Pacific Northwest
An orca whale visiting the south Puget Sound. Steve Ringman / The Seattle Times

WA - Washington State Officials Slam Navy's Changes to Military Testing Program That Could Harm More Orcas

A Navy military testing program that appeared headed to routine approval has hit a wall of opposition from Washington’s governor, attorney general and state agencies because of potential harm to endangered orcas in Washington waters.

The program is being assessed by the National Oceanic and Atmospheric Administration (NOAA), which has determined impacts from the Navy’s proposed testing to be “negligible” and is drafting a final rule for implementation of the program.

The Navy is working with its regulators to make changes in the program — though what those may be is far from clear.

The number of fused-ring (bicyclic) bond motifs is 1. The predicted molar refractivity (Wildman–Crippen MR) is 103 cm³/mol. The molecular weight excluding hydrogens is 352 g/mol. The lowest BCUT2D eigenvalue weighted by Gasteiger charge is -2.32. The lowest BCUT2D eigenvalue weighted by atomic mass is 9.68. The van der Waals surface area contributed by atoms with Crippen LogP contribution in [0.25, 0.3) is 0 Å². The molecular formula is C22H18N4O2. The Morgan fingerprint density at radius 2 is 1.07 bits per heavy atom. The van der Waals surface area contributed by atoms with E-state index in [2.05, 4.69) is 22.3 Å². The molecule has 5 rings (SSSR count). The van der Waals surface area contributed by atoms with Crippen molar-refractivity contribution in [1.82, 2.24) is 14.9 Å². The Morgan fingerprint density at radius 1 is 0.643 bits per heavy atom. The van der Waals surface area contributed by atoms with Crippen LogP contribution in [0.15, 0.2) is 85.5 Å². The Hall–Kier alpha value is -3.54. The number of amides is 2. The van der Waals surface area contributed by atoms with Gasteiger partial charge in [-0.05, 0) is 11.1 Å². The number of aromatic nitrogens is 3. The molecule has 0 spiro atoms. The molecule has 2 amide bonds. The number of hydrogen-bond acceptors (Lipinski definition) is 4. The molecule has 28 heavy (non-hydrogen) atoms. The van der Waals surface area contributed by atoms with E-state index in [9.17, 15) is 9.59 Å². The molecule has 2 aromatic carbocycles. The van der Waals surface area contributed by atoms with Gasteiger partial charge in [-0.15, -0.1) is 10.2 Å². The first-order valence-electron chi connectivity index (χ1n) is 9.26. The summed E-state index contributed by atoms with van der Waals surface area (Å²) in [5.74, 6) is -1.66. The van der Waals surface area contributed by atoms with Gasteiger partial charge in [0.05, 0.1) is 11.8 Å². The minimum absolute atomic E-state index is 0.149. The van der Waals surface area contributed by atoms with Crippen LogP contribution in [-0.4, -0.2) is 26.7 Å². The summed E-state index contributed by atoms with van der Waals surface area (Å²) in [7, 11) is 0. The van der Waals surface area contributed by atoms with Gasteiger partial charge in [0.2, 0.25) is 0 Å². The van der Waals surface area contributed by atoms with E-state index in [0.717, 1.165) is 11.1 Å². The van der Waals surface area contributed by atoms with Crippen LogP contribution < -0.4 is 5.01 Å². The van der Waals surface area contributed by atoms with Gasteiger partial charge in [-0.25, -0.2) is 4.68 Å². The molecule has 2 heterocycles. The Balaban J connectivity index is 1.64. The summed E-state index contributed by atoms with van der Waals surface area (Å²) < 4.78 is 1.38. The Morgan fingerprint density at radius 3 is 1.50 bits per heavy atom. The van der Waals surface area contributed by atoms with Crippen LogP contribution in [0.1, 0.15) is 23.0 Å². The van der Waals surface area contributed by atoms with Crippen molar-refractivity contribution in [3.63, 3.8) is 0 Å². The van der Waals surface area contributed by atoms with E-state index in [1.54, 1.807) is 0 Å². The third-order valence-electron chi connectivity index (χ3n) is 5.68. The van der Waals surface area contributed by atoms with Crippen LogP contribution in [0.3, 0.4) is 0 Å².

Planned military exercises range from testing torpedoes to firing projectiles from a gun into the sea at seven times the speed of sound, to piloting mine-detecting undersea drones, deploying underwater sonar and exploding up to 1,000 pound bombs at sea. The seven-year program would begin in November , and would be carried on across a vast area from northern California to Alaska, including Puget Sound and the outer coast of Washington.

No southern resident orcas are proposed to be allowed to be killed under the program. But thousands of other marine mammals would be subjected to so-called Level A harassment, which covers a wide range of disturbance and harm up to and including death.

Southern residents would be affected by level B disturbance, which could interfere with their hunting, feeding, socializing and breeding. The Navy increased its estimate in a revised filing last December of the number of times southern residents would be subjected to level B disturbance by the program, from two times a year to 51 times a year.

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